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Ohio’s passenger rail system must be analyzed

I serve on the Finance and Appropriations Committee and recently the Democrat leadership introduced into the transportation bill, House Bill 2, a provision to develop an inner city passenger rail system that would connect Cincinnati, Cleveland and Columbus.

They were motivated by the possibility of applying for a portion of an $8 billion pot of federal money that Congress has specifically dedicated for states that create passenger rail systems. Democrats wanted to make sure that Ohio received some of the money.

House Bill 2 called for the adoption of the rail system without consideration of a study. Amtrak is currently conducting a study, but the results will not be available until August.

The Democrat leadership in the House brought in an expert to testify before the committee who enthusiastically testified that a rail system would promote business along the route and remove automobiles from the highway, saving energy.

From testimony on the bill, we learned that the service will be subsidized perpetually through the state General Revenue Fund.

The Democrats could not tell us when conventional rail would be converted to high speed, and we do not know how much it will cost.

Others and I took the position that we would not vote for any project until we received better numbers from a study. We believe that making a decision just because something appears to be exciting is reckless.

The Democrats then amended the bill to say that the adoption of the rail project would not take place until the study was completed, but the project implementation decision would be transferred from the Legislature to the state Controlling Board. The Controlling Board is composed of an equal number of legislators from both parties, but a governor appointee controls the deciding vote.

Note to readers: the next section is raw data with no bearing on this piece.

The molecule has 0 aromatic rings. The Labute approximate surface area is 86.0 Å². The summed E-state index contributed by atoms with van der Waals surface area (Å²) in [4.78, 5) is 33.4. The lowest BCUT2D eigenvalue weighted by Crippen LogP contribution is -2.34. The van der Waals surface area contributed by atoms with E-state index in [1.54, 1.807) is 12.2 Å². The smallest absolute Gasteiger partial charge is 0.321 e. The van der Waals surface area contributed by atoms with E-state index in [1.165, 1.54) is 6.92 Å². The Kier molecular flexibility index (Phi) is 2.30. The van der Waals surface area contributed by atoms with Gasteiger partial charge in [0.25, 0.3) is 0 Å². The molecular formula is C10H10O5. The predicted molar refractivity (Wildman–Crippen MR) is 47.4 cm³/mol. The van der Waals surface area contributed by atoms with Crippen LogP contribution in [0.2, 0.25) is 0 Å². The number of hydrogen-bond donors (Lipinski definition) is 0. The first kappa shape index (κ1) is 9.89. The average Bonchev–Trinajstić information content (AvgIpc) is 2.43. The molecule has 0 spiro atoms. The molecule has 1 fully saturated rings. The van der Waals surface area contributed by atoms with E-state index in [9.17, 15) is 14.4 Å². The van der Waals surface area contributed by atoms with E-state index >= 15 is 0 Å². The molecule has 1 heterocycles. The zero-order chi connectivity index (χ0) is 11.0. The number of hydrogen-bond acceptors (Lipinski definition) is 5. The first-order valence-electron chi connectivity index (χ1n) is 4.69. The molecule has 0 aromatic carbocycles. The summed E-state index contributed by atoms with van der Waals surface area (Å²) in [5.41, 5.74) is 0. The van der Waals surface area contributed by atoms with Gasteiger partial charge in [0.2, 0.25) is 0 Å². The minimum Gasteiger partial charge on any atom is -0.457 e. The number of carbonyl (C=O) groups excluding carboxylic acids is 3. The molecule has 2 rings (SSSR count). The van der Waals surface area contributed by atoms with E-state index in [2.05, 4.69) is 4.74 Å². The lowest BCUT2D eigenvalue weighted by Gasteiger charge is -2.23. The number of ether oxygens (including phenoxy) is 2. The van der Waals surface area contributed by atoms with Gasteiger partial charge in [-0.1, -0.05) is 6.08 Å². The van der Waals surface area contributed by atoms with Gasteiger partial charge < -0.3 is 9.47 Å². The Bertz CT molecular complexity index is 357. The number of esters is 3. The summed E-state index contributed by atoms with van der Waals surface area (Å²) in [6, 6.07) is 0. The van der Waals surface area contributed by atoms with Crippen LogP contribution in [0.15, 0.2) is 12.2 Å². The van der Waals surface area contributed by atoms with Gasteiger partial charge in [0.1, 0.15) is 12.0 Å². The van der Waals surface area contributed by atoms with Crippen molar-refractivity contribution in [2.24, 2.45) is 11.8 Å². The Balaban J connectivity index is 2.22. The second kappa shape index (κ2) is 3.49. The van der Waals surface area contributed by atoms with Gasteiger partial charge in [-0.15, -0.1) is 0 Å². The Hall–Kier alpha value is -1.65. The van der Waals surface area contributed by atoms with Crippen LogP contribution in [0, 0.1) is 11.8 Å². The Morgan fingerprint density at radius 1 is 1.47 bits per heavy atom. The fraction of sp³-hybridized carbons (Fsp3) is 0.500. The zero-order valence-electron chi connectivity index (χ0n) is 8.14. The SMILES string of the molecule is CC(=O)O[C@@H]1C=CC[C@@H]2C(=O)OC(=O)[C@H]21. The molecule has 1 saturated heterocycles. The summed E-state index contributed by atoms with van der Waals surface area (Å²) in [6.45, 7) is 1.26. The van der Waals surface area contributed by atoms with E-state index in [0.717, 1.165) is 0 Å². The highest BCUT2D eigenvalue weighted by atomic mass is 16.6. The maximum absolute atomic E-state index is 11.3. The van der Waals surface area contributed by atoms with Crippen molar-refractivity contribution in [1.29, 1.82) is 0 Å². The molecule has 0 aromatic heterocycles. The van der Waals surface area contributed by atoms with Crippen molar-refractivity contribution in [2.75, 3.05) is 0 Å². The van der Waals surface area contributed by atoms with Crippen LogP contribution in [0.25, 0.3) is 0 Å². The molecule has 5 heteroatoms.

The Ohio Constitution provides that appropriations must be made by law and the Legislature is the law making body of state government.

There is no doubt that a large project, such as passenger rail system, should be brought before the General Assembly for public hearings.

Even though the Democrat leadership agreed to wait until a study has been completed before making the decision, they removed the decision making process from the Legislature and lost Republican support for the bill.

The transportation bill only passed with one Republican vote.

The bill has now moved to the Republican-controlled Senate and discussions on this matter continue. I am hopeful that through further deliberation, the approval for such a large expenditure will be properly brought before the General Assembly.

Clyde Evans represents Ohio’s 87th District in the House of Representatives. He may be reached at (614) 466-1366 or by writing to: Representative Clyde Evans, at 77 S. High St., 13th Floor, Columbus, Ohio 43215.